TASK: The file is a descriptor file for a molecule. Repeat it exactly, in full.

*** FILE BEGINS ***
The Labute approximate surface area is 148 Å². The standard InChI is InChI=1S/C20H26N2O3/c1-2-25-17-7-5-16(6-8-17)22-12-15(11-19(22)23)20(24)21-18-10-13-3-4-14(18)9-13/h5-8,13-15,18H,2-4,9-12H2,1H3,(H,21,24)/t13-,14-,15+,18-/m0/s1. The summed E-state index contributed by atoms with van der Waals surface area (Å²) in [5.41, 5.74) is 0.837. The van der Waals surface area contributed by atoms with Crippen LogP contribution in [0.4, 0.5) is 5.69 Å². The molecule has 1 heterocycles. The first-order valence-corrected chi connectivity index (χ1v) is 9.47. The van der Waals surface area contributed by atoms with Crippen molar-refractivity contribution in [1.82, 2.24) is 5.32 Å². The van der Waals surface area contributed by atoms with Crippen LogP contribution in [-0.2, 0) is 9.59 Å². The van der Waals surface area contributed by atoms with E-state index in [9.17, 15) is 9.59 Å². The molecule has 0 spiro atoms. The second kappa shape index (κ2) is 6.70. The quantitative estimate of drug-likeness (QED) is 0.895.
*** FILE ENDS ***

The Labute approximate surface area is 148 Å². The standard InChI is InChI=1S/C20H26N2O3/c1-2-25-17-7-5-16(6-8-17)22-12-15(11-19(22)23)20(24)21-18-10-13-3-4-14(18)9-13/h5-8,13-15,18H,2-4,9-12H2,1H3,(H,21,24)/t13-,14-,15+,18-/m0/s1. The summed E-state index contributed by atoms with van der Waals surface area (Å²) in [5.41, 5.74) is 0.837. The van der Waals surface area contributed by atoms with Crippen LogP contribution in [0.4, 0.5) is 5.69 Å². The molecule has 1 heterocycles. The first-order valence-corrected chi connectivity index (χ1v) is 9.47. The van der Waals surface area contributed by atoms with Crippen molar-refractivity contribution in [1.82, 2.24) is 5.32 Å². The van der Waals surface area contributed by atoms with Crippen LogP contribution in [-0.2, 0) is 9.59 Å². The van der Waals surface area contributed by atoms with E-state index in [9.17, 15) is 9.59 Å². The molecule has 0 spiro atoms. The second kappa shape index (κ2) is 6.70. The quantitative estimate of drug-likeness (QED) is 0.895.